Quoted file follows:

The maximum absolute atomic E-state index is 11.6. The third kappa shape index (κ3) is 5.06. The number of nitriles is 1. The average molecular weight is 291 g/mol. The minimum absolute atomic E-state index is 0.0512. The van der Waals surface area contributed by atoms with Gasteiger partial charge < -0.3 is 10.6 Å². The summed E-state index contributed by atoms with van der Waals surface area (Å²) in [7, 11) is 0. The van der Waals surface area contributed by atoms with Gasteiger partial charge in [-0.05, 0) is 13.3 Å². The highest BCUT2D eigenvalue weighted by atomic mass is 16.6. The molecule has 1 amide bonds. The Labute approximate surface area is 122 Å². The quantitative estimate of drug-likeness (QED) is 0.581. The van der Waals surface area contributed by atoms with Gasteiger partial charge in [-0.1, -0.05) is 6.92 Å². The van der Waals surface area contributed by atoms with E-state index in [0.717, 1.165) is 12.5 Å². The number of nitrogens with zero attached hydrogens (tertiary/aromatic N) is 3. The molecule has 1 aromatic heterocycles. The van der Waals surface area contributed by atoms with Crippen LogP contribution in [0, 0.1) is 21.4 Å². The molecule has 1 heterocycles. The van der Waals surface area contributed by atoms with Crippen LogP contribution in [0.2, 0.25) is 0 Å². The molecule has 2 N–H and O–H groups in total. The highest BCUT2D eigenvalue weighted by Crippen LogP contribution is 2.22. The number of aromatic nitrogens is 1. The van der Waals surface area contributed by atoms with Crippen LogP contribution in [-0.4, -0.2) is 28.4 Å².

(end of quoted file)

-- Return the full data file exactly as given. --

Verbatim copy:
The maximum absolute atomic E-state index is 11.6. The third kappa shape index (κ3) is 5.06. The number of nitriles is 1. The average molecular weight is 291 g/mol. The minimum absolute atomic E-state index is 0.0512. The van der Waals surface area contributed by atoms with Gasteiger partial charge < -0.3 is 10.6 Å². The summed E-state index contributed by atoms with van der Waals surface area (Å²) in [7, 11) is 0. The van der Waals surface area contributed by atoms with Gasteiger partial charge in [-0.05, 0) is 13.3 Å². The highest BCUT2D eigenvalue weighted by atomic mass is 16.6. The molecule has 1 amide bonds. The Labute approximate surface area is 122 Å². The quantitative estimate of drug-likeness (QED) is 0.581. The van der Waals surface area contributed by atoms with Gasteiger partial charge in [-0.1, -0.05) is 6.92 Å². The van der Waals surface area contributed by atoms with E-state index in [0.717, 1.165) is 12.5 Å². The number of nitrogens with zero attached hydrogens (tertiary/aromatic N) is 3. The molecule has 1 aromatic heterocycles. The van der Waals surface area contributed by atoms with Crippen LogP contribution in [0, 0.1) is 21.4 Å². The molecule has 1 heterocycles. The van der Waals surface area contributed by atoms with Crippen LogP contribution in [0.2, 0.25) is 0 Å². The molecule has 2 N–H and O–H groups in total. The highest BCUT2D eigenvalue weighted by Crippen LogP contribution is 2.22. The number of aromatic nitrogens is 1. The van der Waals surface area contributed by atoms with Crippen LogP contribution in [-0.4, -0.2) is 28.4 Å².